View Full Version : Where the **** is hypomania??


Fuzzy12
07-08-13, 06:54 AM
I'm supposed to be BP II, but my main problem is depression. Hypomania rarely occurs and is a short lived period of relief from the constant depression.

After starting lamotrigine, I don't even have that anymore. It doesn't help much with the depression but it's definitely got rid of the highs. Sometimes, when I'm feeling slightly better, I so hope that it lasts and may turn into something better than just feeling ok, but it never does anymore.

I know I shouldn't wish for hypomania or wait for it. I need to learn to appreciate the moments when I'm less depressed, more close to normal, but it feels like a poor relative to hypomania. I used to live for my moments of euphoria. They were the only time when I felt really alive. I don't want to be just blah...

Raye
07-08-13, 10:33 AM
I could be wrong, don't quote me on it but I always thought BPII had bouts of mania, medicated or not. I assumed the meds were to either lessen the episodes of mania ( to prevent from getting too euphoric) or reduce the length.

Sandy4957
07-08-13, 09:41 PM
No, Raye, BPII is primarily characterized by NOT having full-blown mania, only hypomania.

So, Fuzzy, you're describing a conundrum that I had. It's what prompted my psychiatrist to say (way back when I first began treating with him), "We don't want to even you out too much, because this is working for you."

I've tried Lamotrigine, but hated the weight-gain side effects.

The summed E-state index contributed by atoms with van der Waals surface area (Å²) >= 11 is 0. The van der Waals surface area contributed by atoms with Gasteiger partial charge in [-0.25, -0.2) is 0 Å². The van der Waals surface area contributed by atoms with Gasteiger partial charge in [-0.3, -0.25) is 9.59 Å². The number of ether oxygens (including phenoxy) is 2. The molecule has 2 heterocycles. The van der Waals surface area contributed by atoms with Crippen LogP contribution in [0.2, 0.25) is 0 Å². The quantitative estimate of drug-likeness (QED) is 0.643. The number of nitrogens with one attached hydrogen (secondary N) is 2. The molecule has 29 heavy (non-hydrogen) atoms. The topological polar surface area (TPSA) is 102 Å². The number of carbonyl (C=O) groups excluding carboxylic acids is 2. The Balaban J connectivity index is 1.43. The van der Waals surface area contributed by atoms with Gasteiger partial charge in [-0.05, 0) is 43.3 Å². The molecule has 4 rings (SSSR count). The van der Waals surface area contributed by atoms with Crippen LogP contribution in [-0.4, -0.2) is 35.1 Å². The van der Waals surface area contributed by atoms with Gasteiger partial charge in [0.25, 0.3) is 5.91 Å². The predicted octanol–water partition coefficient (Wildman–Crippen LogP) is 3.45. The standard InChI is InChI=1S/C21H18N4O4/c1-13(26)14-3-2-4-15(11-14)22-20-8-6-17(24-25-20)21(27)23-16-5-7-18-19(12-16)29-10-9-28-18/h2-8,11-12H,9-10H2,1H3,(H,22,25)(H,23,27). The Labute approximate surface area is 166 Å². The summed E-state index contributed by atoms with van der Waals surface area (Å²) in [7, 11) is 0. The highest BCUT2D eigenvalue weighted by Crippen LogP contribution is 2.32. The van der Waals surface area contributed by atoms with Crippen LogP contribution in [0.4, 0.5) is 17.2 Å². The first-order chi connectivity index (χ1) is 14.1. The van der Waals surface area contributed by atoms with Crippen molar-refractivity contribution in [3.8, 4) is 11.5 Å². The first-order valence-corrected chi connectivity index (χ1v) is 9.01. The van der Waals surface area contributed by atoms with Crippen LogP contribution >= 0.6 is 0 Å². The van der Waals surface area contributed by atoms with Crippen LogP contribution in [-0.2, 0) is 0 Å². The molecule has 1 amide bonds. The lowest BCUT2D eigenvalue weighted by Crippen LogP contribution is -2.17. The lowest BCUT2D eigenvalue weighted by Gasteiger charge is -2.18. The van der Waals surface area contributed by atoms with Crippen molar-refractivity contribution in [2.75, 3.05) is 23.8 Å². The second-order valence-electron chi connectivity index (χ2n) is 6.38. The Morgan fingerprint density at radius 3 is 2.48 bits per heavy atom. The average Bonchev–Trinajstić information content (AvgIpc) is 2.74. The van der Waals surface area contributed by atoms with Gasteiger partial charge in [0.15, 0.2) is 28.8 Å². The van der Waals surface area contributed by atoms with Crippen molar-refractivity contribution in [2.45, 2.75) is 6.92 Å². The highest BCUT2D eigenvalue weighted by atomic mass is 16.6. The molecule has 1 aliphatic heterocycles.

But here is a CRITICAL caveat. Left to my own devices, I won't dip into depression. I might get irritable, and I'll feel anxiety. But I'm AOK with avoiding depression without medication. I get the highs without the deep lows, in other words.

So the deal is, how bad are these lows? Can you talk yourself through them? Can you maintain habits that avoid them? Will your spouse "get" that that's what's happening and do what my hubster did, at one point, which was to physically pick my *** up out of bed and put me in the shower?

Will a shower and a 1 mile walk do it?

If a shower and a 1 mile walk will do it, can you train someone (maybe the hubster; maybe a good girlfriend) to impose that on you when you can't bring yourself to do it?

If so, then skip the meds.

But that is not a license to be a nut job. If you're going to skip the meds, then a lot of other things become CRITICAL, as in, doing them is your obligation to your community. As in, you don't drive drunk, right? You also don't go without sleep. You don't eat ****. You don't go without exercise. These are things you owe your family, employer, friends. If you can't keep those up without the meds, then back on the meds you go.

Make sense?